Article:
Background Medication reviews are recognized services to increase quality of therapy and reduce medication risks. The selection of eligible patients with potential to receive a major benefit is based on assumptions rather than on factual data. Acceptance of interprofessional collaboration is crucial to increase the quality of medication therapy. Objective The research question was to identify and prioritize eligible patients for a medication review and to provide evidence-based criteria for patient selection. Acceptance of the prescribing general practitioner to implement pharmaceutical recommendations was measured and factors influencing physicians’ acceptance were explored to obtain an impression on the extent of collaboration in medication review in an ambulatory care setting. Methods Based on data of a cluster-randomized controlled study (WestGem-study), the correlation between patient parameters and the individual performance in a medication review was calculated in a multiple logistic regression model. Physician’s acceptance of the suggested intervention was assessed using feedback forms. Influential factors were analyzed. Results The number of drugs in use (p = 0.001), discrepancies between prescribed and used medicines (p = 0.014), the baseline Medication Appropriateness Index score (p0.05) and a low kidney function (p>0.05) do not predetermine the outcome. Longitudinal patient care with repeated reviews showed higher interprofessional acceptance and superior patient benefit. A total of 54.9% of the recommendations in a medication review on drug therapy were accepted for implementation. Conclusions The number of drugs in use and medication reconciliation could be a first rational step in patient selection for a medication review. Most elderly, multimorbid patients with polymedication experience a similar chance of receiving a benefit from a medication review. Longitudinal patient care should be preferred over confined medication reviews. The acceptance

  10. Scientometric analysis: A technical need for medical science researchers either as authors or as peer reviewers.

    Science.gov (United States)

    Masic, Izet

    2016-01-01

    The nature of performing a scientific research is a process that has several different components which consist of identifying the key research question(s), choices of scientific approach for the study and data collection, data analysis, and finally reporting on results. Generally, peer review is a series of procedures in the evaluation of a creative work or performance by other people, who work in the same or related field, with the aim of maintaining and improving the quality of work or performance in that field. The assessment of the achievement of every scientist, and thus indirectly determining his reputation in the scientific community of these publications, especially journals, is done through the so-called impact factor index. The impact factor predicts or estimates that how many annual citations article may receive after its publication. Evaluation of scientific productivity and assessment of the published articles of researchers and scientists can be made through the so-called H-index. The quality of published results of scientific work largely depends on knowledge sources that are used in the preparation, which means that it should be considered to serve the purpose and the very relevance of the information used. Scientometrics as a field of science covers all aforementioned issues, and scientometric analysis is obligatory for quality assessment of the scientific validity of published articles and other type of publications. PMID:26985429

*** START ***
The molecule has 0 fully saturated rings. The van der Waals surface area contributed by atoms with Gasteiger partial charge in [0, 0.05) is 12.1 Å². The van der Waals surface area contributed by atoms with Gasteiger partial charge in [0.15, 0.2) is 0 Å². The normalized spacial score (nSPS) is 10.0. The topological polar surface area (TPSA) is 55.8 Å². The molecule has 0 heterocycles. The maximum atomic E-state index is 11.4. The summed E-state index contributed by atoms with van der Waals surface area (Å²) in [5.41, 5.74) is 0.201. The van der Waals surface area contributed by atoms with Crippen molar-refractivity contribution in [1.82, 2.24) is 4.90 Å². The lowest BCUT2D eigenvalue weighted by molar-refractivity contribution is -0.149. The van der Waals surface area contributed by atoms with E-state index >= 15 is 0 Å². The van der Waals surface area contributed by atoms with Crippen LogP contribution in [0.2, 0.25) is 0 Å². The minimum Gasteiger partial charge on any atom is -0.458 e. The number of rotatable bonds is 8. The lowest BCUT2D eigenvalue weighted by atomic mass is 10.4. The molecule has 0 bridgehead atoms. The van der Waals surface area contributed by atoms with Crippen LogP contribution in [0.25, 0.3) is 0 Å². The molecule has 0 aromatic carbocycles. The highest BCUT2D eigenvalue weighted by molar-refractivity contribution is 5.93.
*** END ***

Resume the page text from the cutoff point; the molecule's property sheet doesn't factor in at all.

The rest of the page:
11. A Review on Recent Research and Implementation Methodologies on Medical Image Segmentation

    Directory of Open Access Journals (Sweden)

    S. K. Somasundaram

    2012-01-01

    Full Text Available Problem statement: Image segmentation plays a very important role in digital imaging applications for classifying the anatomical structures and other Regions of Interest. Segmentation refers to the process of identifying and isolating the surface and regions of the digital image which corresponds to the structural units. Approach: In the past few decades, many methods have been proposed to segment the digital image. Most of them were based on two basic properties of the pixels in relation to their local neighborhood: discontinuity and similarity. The approaches based on discontinuity partition of an image are performed by detecting isolated points, lines and edges, which were known as edge detection techniques. Results: A particular class of segmentation techniques is based on multi resolution analysis. The image segmentation process is includes various techniques like Threshold method, boundary tracking, Clustering, Region-Based. Conclusion: The objective of this study is to provide brief study on various segmentation methodologies for the researchers. This study presents the brief review on image segmentation and analyses the performance and improvement of various algorithms and fulfilled the objectives.